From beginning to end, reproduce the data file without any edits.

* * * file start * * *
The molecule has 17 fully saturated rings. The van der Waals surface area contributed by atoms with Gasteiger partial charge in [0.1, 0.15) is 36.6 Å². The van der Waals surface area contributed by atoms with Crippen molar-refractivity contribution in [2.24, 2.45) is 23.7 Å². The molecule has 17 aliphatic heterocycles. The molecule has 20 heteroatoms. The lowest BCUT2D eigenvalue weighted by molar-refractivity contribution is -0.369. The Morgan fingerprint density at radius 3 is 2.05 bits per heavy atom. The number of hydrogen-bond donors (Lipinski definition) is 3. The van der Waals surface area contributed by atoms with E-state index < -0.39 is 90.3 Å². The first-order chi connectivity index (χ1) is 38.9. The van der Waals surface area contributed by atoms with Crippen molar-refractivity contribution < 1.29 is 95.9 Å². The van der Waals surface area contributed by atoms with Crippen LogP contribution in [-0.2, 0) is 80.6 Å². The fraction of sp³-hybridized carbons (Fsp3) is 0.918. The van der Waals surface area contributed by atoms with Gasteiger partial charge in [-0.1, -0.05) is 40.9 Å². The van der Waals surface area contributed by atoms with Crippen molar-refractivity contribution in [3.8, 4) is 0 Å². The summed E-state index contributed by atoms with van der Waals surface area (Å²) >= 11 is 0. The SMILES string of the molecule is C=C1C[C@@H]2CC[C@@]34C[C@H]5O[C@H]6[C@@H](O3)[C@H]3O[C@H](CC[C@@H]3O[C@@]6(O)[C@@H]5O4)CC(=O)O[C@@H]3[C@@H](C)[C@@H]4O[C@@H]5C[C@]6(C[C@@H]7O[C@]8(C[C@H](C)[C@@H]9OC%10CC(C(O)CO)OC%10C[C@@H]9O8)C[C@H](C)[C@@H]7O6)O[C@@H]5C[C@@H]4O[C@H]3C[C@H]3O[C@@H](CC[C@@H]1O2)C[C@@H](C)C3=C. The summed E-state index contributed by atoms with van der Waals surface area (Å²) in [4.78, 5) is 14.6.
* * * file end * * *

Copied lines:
The molecule has 17 fully saturated rings. The van der Waals surface area contributed by atoms with Gasteiger partial charge in [0.1, 0.15) is 36.6 Å². The van der Waals surface area contributed by atoms with Crippen molar-refractivity contribution in [2.24, 2.45) is 23.7 Å². The molecule has 17 aliphatic heterocycles. The molecule has 20 heteroatoms. The lowest BCUT2D eigenvalue weighted by molar-refractivity contribution is -0.369. The Morgan fingerprint density at radius 3 is 2.05 bits per heavy atom. The number of hydrogen-bond donors (Lipinski definition) is 3. The van der Waals surface area contributed by atoms with E-state index < -0.39 is 90.3 Å². The first-order chi connectivity index (χ1) is 38.9. The van der Waals surface area contributed by atoms with Crippen molar-refractivity contribution < 1.29 is 95.9 Å². The van der Waals surface area contributed by atoms with Crippen LogP contribution in [-0.2, 0) is 80.6 Å². The fraction of sp³-hybridized carbons (Fsp3) is 0.918. The van der Waals surface area contributed by atoms with Gasteiger partial charge in [-0.1, -0.05) is 40.9 Å². The van der Waals surface area contributed by atoms with Crippen molar-refractivity contribution in [3.8, 4) is 0 Å². The summed E-state index contributed by atoms with van der Waals surface area (Å²) >= 11 is 0. The SMILES string of the molecule is C=C1C[C@@H]2CC[C@@]34C[C@H]5O[C@H]6[C@@H](O3)[C@H]3O[C@H](CC[C@@H]3O[C@@]6(O)[C@@H]5O4)CC(=O)O[C@@H]3[C@@H](C)[C@@H]4O[C@@H]5C[C@]6(C[C@@H]7O[C@]8(C[C@H](C)[C@@H]9OC%10CC(C(O)CO)OC%10C[C@@H]9O8)C[C@H](C)[C@@H]7O6)O[C@@H]5C[C@@H]4O[C@H]3C[C@H]3O[C@@H](CC[C@@H]1O2)C[C@@H](C)C3=C. The summed E-state index contributed by atoms with van der Waals surface area (Å²) in [4.78, 5) is 14.6.